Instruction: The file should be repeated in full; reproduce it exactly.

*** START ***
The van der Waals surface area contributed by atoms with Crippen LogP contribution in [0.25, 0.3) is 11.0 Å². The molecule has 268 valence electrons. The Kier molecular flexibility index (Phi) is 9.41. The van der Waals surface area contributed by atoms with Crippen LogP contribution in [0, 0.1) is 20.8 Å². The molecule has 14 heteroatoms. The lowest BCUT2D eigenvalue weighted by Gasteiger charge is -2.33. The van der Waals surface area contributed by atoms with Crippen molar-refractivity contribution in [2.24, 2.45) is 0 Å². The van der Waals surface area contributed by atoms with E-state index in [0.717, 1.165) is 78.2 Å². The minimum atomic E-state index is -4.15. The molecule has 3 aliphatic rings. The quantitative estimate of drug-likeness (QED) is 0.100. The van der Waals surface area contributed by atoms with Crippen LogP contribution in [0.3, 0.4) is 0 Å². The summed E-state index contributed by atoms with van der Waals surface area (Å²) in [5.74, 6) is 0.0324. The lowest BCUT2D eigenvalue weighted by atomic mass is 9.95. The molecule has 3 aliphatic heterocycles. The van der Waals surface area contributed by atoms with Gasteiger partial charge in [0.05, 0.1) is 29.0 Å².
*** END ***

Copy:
The van der Waals surface area contributed by atoms with Crippen LogP contribution in [0.25, 0.3) is 11.0 Å². The molecule has 268 valence electrons. The Kier molecular flexibility index (Phi) is 9.41. The van der Waals surface area contributed by atoms with Crippen LogP contribution in [0, 0.1) is 20.8 Å². The molecule has 14 heteroatoms. The lowest BCUT2D eigenvalue weighted by Gasteiger charge is -2.33. The van der Waals surface area contributed by atoms with Crippen molar-refractivity contribution in [2.24, 2.45) is 0 Å². The van der Waals surface area contributed by atoms with E-state index in [0.717, 1.165) is 78.2 Å². The minimum atomic E-state index is -4.15. The molecule has 3 aliphatic rings. The quantitative estimate of drug-likeness (QED) is 0.100. The van der Waals surface area contributed by atoms with Crippen LogP contribution in [0.3, 0.4) is 0 Å². The summed E-state index contributed by atoms with van der Waals surface area (Å²) in [5.74, 6) is 0.0324. The lowest BCUT2D eigenvalue weighted by atomic mass is 9.95. The molecule has 3 aliphatic heterocycles. The van der Waals surface area contributed by atoms with Gasteiger partial charge in [0.05, 0.1) is 29.0 Å².